WHO KNEW NUMBER TWO?
Larry Doby, the first African American in the 20th century to play in the American League, passed away yesterday at his home in New Jersey. He was 78. Doby was signed by Bill Veeck to play for the Indians just three months after Jackie Robinson broke the color barrier in the National League. Doby was a major contributor to the Indians last championship season (1948) and went on to enjoy a career that would eventually get him elected to the Hall of Fame. Doby was also the second black manager in the big leagues (hired by Veeck once again).
Unfortunately, Doby’s is most remembered for being number two. The second guy. Who cares about second place? This is particularly upsetting when you consider the fact that Doby had to face the same brutal racism that Robinson encountered:
Before Doby’s election to the Hall, Willie Mays said: “Don’t forget Larry Doby. From what I hear, Jackie had Pee Wee Reese and Gil Hodges and Ralph Branca, but Larry didn’t have anybody.”
…”There’s something in the Bible that says you should forgive and forget,” Doby told the New York Post in 1999. “Well, you might forgive. But boy, it is tough to forget.”
…”The only difference was that Jackie Robinson got all the publicity,” Doby later said. “You didn’t hear much about what I was going through because the media didn’t want to repeat the same story.”
There was, of course, a lot that separated Robinson and Doby. Doby, was younger when he came to the majors, and was a withdrawn and sensitive guy, while Robinson was a tour de force, a dynamo. But what is inexplicable—even inexcusable—is how the press and the public have slighted Doby over the years. Earlier this year, I spoke with the filmmaker Ken Burns about Doby:
Bronx Banter: Jackie Robinson was a fitting choice as the hero of the “Baseball” series. Without taking anything away from his greatness, what about Larry Doby? He was the first black player in the American League. I don’t mean to single you out on this, but how come Doby has been so over looked, even neglected, by history?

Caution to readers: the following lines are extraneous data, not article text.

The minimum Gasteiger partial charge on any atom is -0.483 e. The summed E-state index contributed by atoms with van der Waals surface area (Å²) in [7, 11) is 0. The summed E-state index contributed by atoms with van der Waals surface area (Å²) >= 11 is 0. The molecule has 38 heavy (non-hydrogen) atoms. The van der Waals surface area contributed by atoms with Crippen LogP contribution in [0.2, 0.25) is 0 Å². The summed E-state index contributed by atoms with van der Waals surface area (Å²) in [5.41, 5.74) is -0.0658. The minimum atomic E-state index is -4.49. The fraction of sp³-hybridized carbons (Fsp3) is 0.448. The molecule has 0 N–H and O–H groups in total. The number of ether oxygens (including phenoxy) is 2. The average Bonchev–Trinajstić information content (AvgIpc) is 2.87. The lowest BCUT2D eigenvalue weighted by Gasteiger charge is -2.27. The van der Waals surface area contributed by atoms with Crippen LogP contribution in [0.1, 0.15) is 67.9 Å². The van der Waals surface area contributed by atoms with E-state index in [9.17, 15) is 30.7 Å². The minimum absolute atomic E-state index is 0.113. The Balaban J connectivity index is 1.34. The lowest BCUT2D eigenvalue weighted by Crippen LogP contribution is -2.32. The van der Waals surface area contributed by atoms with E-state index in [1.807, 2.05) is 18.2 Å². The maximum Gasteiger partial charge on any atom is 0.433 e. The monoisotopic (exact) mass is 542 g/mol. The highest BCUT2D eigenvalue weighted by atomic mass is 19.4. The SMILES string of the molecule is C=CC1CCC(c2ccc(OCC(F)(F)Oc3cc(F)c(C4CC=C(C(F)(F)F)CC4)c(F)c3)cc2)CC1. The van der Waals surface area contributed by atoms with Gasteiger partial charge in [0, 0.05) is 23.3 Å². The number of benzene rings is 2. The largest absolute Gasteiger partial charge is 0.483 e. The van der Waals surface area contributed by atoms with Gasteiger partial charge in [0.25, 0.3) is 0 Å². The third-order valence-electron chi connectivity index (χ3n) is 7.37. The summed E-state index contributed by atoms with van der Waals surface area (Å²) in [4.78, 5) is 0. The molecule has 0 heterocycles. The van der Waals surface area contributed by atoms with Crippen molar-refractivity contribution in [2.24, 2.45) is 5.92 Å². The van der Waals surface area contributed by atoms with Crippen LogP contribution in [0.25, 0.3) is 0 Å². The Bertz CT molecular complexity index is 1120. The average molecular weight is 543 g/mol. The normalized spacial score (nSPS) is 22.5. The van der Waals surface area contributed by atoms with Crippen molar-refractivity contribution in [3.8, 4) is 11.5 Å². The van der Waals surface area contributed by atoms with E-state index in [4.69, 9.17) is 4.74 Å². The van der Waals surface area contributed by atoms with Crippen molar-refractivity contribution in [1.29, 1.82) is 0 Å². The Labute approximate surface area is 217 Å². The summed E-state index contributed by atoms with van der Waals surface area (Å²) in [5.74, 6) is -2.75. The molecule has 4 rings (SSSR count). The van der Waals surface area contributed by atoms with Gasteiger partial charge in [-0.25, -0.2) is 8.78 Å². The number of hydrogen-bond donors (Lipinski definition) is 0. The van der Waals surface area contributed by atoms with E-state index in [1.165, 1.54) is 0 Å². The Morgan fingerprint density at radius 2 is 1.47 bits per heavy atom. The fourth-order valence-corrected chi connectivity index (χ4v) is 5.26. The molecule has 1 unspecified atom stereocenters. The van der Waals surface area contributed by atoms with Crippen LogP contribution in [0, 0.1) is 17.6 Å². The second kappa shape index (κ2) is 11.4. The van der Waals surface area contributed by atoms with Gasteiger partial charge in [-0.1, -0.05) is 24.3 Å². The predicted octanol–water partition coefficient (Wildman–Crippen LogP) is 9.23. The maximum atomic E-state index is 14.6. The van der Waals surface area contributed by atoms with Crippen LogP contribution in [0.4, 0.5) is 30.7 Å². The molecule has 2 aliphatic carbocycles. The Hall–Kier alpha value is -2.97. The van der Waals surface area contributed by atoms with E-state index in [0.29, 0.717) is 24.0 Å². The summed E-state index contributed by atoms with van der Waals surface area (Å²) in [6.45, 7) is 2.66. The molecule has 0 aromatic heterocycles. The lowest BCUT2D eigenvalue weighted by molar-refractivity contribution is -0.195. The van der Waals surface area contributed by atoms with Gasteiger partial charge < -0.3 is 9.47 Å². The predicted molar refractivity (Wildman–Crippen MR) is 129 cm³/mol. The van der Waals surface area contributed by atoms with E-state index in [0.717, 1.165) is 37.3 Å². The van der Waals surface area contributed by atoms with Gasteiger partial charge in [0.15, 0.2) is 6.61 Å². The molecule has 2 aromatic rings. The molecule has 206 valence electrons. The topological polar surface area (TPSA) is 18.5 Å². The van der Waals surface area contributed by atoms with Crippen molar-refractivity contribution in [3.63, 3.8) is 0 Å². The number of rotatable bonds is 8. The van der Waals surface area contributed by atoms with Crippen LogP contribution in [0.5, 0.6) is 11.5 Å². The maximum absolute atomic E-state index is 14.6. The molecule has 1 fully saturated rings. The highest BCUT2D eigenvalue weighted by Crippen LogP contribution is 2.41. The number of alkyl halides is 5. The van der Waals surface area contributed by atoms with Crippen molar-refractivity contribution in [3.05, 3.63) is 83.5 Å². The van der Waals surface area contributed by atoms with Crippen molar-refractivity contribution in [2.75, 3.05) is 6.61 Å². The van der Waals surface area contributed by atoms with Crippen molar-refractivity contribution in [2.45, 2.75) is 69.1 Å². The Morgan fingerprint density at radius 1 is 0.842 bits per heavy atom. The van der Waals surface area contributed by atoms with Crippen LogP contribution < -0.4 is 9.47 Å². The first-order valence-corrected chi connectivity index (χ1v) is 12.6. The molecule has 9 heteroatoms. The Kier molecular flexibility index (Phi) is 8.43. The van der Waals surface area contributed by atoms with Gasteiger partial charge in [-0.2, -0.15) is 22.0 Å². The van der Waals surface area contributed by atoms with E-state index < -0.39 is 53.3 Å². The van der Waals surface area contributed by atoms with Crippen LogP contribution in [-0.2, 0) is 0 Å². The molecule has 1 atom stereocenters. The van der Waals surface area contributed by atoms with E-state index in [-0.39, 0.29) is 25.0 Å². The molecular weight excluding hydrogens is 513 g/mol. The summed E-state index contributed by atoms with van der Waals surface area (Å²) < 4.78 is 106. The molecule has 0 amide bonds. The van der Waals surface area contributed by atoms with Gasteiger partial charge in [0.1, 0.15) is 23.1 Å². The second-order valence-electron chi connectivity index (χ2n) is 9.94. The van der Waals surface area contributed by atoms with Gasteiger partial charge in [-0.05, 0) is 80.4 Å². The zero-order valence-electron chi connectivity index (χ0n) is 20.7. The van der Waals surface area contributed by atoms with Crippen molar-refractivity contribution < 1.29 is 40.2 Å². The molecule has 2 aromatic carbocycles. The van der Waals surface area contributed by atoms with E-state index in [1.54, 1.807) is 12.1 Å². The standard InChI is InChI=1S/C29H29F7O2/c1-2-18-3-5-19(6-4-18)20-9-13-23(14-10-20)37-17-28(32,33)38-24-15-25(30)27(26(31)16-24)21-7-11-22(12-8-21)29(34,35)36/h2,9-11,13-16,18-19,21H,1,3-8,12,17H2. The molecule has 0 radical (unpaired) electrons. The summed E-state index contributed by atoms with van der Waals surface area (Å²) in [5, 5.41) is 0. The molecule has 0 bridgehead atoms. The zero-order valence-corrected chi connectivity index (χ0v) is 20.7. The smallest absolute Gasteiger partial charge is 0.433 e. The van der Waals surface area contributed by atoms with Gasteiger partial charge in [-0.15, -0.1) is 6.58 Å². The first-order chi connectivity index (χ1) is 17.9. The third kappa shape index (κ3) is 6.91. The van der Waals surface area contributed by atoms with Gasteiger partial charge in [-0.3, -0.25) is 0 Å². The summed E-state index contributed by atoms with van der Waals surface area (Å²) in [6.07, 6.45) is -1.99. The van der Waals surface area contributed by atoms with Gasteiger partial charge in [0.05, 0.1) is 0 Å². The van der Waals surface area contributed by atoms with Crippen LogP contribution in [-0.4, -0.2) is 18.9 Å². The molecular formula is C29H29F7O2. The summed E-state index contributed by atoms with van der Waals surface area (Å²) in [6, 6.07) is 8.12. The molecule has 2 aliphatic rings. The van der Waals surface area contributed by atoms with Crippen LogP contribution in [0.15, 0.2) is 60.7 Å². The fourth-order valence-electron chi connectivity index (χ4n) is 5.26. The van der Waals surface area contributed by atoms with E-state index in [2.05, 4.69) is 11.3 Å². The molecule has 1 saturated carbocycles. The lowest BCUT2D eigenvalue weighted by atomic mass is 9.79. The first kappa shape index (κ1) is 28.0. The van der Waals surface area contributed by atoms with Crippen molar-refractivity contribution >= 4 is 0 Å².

KB: That’s one of those situations where when you are not the first, you get forgotten. It’s the John Adams syndrome. So maybe it’s going to take somebody of David McCollough’s caliber to rescue the Larry Doby’s of the world. The guys who end up in second.
BB: Nice guys finish last, right?
KB: That doesn’t make him any less courageous or any less heroic, it’s just that we focused our attention on the heroism and courage of Jackie Robinson, and that’s what we endow with all the symbolic importance that Jackie Robinson has for us.
BB: So it was more of an aesthetic choice rather than just saying, ‘Oh, Doby’s story just isn’t all that interesting.’
KB: It’s just a question of first, it’s not even a question of aesthetics. It’s just Jackie was first, and Jackie also happened to display this incredible courage and heroics and really wore it. And Doby, of course, had to go through much of the same thing, it’s just because our attention was on Jackie, we didn’t have the time to do Doby as well.
Here is a comment from a fan named Philippe that I came across in the Baseball Primer Clutch Hits chat room:
I’d just want to shed some light on the little-known role played by the Montreal Expos in bringing Larry Doby back to the limelight. After his major league career ended, Doby went to Japan for a couple of seasons and then was out of baseball altogether, although the Johnson administration did give him a job on the National Council on Physical Fitness. His main source of income was a liquor store he operated in in New Jersey, however.
The Expos hired Doby shortly after they were granted an expansion franchise in 1968. He was at first a scout and minor league instructor, but in 1971 he became the full-time hitting coach, staying until the end of the 1973 season. He coached in Cleveland in 1974 then was brought back to Montreal to be Karl Kuehl’s bench coach in 1976 (not something to gloat about in your resume), which led to his hiring by the White Sox when the Expos cleaned house after Kuehl’s firing.
And of course, one major league player, catcher Larry Doby Johnson, is named after him.
Rest in peace, Larry Doby. You have left good memories everywhere you have been.
Amen to that.